There is an easy way to convert an Access db to an SQL db... upsize the database using Tools/Database Utilities/Upsizing Wizard. If not already installed, this will install an MS SQLServer Manager. You will still be able to use MS Access to access this data but it is now in SQL format.
OK, that is "easy" but have you really converted a database to SQL Server, or just converted the data, and now you have a lot of work to do it "right"? That was my reason for say No, because I see much more to the project than just getting the data into SQL from Access, even if you are going to keep using Access as your front end.
I am currently in the middle of a project of doing just that, and by converting to Stored Procedures, etc, we have gained a tremendous amount of extra speed in the response from SQL as just doing the initial "conversion."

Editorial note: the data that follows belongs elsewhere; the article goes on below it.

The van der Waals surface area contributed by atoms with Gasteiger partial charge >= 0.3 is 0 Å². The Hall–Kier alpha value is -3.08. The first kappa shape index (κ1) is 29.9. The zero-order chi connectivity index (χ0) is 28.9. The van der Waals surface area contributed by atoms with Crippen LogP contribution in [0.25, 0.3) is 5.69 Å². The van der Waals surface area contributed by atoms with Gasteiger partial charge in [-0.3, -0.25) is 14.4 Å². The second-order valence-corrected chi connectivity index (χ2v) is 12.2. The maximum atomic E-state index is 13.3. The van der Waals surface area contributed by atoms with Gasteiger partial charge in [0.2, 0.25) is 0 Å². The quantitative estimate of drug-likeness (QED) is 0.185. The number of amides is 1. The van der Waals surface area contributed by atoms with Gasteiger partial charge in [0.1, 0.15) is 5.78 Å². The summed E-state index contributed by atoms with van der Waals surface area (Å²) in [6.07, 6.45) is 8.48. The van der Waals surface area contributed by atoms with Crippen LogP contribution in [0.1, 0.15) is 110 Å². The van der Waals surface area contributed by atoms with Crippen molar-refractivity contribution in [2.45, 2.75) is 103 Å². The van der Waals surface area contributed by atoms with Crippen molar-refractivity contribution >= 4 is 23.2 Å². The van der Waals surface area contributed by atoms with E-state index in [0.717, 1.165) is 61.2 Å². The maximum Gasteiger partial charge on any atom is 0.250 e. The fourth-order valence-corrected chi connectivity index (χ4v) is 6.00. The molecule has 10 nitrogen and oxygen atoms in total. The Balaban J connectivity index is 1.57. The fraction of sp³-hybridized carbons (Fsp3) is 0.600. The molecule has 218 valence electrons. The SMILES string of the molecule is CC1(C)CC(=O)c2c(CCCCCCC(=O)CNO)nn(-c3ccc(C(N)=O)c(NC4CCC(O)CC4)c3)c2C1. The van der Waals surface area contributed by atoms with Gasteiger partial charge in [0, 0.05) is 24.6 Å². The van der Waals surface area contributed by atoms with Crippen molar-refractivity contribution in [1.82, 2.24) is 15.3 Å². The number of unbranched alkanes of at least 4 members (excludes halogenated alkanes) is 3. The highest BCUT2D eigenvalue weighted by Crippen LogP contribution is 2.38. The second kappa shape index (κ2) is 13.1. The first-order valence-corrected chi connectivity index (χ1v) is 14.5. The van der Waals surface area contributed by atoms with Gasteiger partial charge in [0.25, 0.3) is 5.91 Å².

But, yes, I will agree, the Tools/Database Utilities/Upsizing Wizard is a very easy step.
Although, I do not have extensive experience converting MS Access to SQL and I'm sure there are many issues involved that I have no understanding or knowledge of, I have converted tables to SQL and linked them to my MS Access application - as I would any other external database that Access is compatible with and I have had no problems using my existing forms, queries, reports and/or modules.
The user asked if there was an easy way to convert his access db to SQL. In my experience, if my database forms, queries, reports and modules work in MS Access format -before I upsize, I see no reason why it shouldn't work in the same manner after I've upsized my tables and linked them to my Access application. Based on this, I responded to the question and I still stand by my statement.
Are there acceptions? Most likely.
Should I have responded that you have to be careful, not everything will work the same after upsizing? It's not my experience, so.. no, I don't think I should have said that.
I'm assuming you are refering to the fact that Access names SQL tables with the dbo_ in front of the names we already gave these tables. What I do is write a very quick and easy rename routine that only looks at tables that start with "dbo_" and then rename them without the "dbo_".
Saves a lot of time.